OHGE Ltd. Looks at Contemporary Mark Making
Last night, I crowded into a steamy, packed upstairs gallery for the opening of DWG: A Look at Contemporary Mark Making, OHGE Ltd.’s excellent, if understated, contemporary drawing exhibition. Despite the show’s high-tech handle, many of the artists represented make decidedly low-tech work, from Gala Bent‘s latest pencil and gouache intricacies to Linda Hutchins‘ organic undulations in India ink.
Kevin Haas‘s austere etchings of silhouetted dumpsters (cut out and mounted on panel for a reason I could not discern) are not necessarily my thing, but the inclusion of an artist working in more-or-less traditional print media in an exhibition of contemporary mark making is a smart curatorial move. I was also excited to see new work by 2009 Neddy nominee Tim Cross, whose latest batch of wayward landscapes seem to have made bold strides toward a narrative cohesiveness since the last time I saw a group of them, while still retaining their characteristic variegated spontaneity.
On the more technological end of the spectrum are Scott Kolbo‘s Kentridge-esque animations projected onto a drawing generated by tracing isolated moments from the animation, creating a smart and charming hybrid in which the dimension of time gradually reveals its imprint on the 2-D surface. Peter Foucault‘s large drawing based on Philip Glass’s soundtrack to The Hours was produced in collaboration with the “drawing robots” the artist is known for, while a group of smaller works not pictured online (I emailed Alex Ohge for images…) embellished the aleatory fluidity of a liquid pigment spill with detailed areas of ink drawing to a surreal effect worthy of Max Ernst.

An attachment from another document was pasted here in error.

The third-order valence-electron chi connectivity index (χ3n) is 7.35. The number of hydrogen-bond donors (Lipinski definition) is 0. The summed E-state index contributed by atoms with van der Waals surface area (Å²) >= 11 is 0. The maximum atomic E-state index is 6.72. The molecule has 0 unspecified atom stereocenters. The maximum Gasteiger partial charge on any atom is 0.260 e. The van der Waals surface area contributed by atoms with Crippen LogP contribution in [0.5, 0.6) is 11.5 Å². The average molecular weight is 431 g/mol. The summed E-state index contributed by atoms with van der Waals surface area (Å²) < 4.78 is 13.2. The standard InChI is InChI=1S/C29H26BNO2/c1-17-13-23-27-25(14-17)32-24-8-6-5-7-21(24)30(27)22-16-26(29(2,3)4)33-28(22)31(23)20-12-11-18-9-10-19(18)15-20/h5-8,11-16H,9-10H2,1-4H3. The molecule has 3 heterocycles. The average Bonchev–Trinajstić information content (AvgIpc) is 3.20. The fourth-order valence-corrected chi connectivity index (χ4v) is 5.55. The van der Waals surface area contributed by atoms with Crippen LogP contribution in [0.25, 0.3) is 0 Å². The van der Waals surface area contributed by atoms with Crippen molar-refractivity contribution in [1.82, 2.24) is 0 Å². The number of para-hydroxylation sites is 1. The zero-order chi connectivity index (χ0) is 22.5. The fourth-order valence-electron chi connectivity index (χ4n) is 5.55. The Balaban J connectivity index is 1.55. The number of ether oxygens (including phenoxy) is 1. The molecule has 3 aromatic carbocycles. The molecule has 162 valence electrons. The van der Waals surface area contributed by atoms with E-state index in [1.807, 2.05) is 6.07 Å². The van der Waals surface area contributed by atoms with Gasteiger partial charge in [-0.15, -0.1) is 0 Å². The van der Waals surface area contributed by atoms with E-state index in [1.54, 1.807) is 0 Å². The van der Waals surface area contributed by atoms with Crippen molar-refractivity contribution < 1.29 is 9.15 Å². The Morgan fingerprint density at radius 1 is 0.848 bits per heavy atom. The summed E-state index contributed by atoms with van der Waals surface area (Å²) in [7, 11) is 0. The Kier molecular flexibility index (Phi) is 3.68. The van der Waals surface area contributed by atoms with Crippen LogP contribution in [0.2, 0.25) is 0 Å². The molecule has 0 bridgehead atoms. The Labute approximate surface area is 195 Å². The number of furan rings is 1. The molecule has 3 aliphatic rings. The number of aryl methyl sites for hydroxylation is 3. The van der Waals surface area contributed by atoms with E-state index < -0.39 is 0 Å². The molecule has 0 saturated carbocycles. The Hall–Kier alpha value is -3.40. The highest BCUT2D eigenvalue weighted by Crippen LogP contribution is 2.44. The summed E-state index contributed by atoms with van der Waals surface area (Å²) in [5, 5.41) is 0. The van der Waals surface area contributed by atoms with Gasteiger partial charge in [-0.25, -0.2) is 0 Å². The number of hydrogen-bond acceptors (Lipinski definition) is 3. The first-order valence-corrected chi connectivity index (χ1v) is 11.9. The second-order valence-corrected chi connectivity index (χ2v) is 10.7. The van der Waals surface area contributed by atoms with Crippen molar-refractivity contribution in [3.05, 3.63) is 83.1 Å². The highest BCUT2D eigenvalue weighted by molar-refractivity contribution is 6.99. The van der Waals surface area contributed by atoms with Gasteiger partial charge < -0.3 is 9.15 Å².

In all, I was impressed with the level of craft in all the works presented and in the variety of markmaking strategies employed given the limitations of the space. All of the drawings are neatly contained entities, reflecting the reality that OHGE Ltd. is an intimate space better suited for thoughtfully curated snapshots than immersive surveys or installations. The quietly organic quality that pervades this group reminds me of Robert Yoder’s also excellent show at Howard House this month, which I unfortunately did not get a chance to write about (Jen Graves’ review here) nor participate in (Susanna Bluhm’s experience here) but nevertheless enjoyed while it was up.
DWG: A Look at Contemporary Mark Making is installed at OHGE Ltd. through September 26. If you haven’t made it to the gallery yet, this show is the perfect excuse to do so.